It’s baffling and frightening. Very frustrating. The sad manner in which policies are conjured in this clime.

It’s like a brain wave. Our rulers rely heavily on impulse. That is the way they reign on us. They treat their jobs with levity. Perhaps due to ignorance, incompetence or both.

The reason they churn out critical policies recklessly. In mere verbal pronouncements! The policies they neither contextualized nor interrogated at any level. They don’t care a hoot.

Gbam! Like a thunderbolt, they force the policies down our throats. “What comes over them?” You wonder into thin air. It is odd. But it happens this way. He suddenly staggers out of the bad side of his bed. Deeply troubled with nightmares.

In that terrible condition. And with a confused thought process. He opens his mouth to utter whatever crosses his crude mind. And that which he vomits becomes an ordinance.

That’s how we have been piloted in these past times. The reason we are drifting. Our bearings are amiss. Simply put, we’re being ruled by instincts. At the whims and caprices of our rulers.

Issues not in any way contemplated. In many cases, not even cross-questioned. All the same, are imposed on us as a roadmap, blueprint. We are made to run with it; invariably ruined in it.

So it was with the Minister of Education, Prof. Tahir Mamman. Dateline: Abuja, Monday, April 22, 2024. He was naïve. He just wanted to say something. In the process, he stirred up the hornet’s nest.

His job that morning was simple. Monitor the Unified Tertiary Matriculation Examination (UTME). It was conducted by the Joint Admissions and Matriculation Board (JAMB).

That was his brief. Nothing more. But as uncomplicated as the brief was, he opted to veer off course. He sent shivers down the spines of candidates and parents alike.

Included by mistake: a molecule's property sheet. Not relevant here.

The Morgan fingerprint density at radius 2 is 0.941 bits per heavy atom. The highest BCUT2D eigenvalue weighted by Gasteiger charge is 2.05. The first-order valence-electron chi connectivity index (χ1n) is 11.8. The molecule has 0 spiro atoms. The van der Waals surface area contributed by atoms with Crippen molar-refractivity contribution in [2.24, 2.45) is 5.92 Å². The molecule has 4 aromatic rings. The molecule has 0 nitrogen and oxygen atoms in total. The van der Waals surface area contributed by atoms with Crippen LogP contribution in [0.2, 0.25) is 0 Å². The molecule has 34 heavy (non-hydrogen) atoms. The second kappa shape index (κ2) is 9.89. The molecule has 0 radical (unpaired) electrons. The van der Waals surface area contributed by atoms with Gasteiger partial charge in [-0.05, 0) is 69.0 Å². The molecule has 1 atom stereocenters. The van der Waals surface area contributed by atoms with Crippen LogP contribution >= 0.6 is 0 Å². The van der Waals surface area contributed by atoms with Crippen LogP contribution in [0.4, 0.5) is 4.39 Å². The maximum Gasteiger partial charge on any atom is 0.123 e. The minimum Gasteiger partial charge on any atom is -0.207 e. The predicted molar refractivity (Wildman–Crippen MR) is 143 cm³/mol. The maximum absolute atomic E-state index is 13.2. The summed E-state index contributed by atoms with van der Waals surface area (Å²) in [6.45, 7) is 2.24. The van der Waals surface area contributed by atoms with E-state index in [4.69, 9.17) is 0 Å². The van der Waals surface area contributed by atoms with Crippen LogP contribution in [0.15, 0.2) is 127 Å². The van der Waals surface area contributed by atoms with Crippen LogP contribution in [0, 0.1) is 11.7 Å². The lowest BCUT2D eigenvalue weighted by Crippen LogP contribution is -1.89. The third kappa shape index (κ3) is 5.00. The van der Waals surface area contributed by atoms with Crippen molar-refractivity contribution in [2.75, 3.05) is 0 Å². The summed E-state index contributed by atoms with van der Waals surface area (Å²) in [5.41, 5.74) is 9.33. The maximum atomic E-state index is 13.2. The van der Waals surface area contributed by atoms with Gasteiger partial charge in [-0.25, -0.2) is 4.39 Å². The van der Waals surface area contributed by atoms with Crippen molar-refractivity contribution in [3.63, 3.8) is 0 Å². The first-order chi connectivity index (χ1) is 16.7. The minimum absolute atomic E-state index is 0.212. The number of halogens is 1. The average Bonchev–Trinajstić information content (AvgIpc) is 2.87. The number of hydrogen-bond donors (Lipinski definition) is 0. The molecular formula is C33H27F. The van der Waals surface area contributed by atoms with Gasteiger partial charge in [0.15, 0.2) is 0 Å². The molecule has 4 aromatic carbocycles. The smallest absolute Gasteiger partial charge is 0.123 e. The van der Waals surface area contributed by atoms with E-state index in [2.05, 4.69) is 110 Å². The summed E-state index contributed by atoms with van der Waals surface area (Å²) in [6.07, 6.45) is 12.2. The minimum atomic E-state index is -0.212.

He told a baffled nation. That the Federal Government intends to shift university entry age upwards. And it would be by two solid years. That’s from 16 to 18 years.

Mamman didn’t certainly minister well that morning. Instead, he chose to go off the mark. He deviated for the wrong reason. Something in him urged him to fumble. And he did tumble, to our chagrin.

He exposed his warped thought process. Yes. Laced with delusion and illusion. He presented himself as being confused. His argument reflected all these.

He insisted that the 18-year benchmark “is in line with the 6-3-3-4 education system.” So? He said admission should not be given to candidates below 18, since Nigeria operates the 6-3-3-4 education system.

The Senate was quick to raise the alarm. It feared the minister was leading the innocent public astray. He needed to be called to order. Adeyemi Adaramodu is chairman, Senate Committee on Media and Publicity. He was on hand to advise the minister accordingly:

“There is nothing like that. When the prospective students bought their forms, there were no such conditions.

“That condition cannot be initiated along the line until the current set of candidates have been successfully attended to. Minimum age requirement for university admission is not yet a law.” And that is the truth and the fact.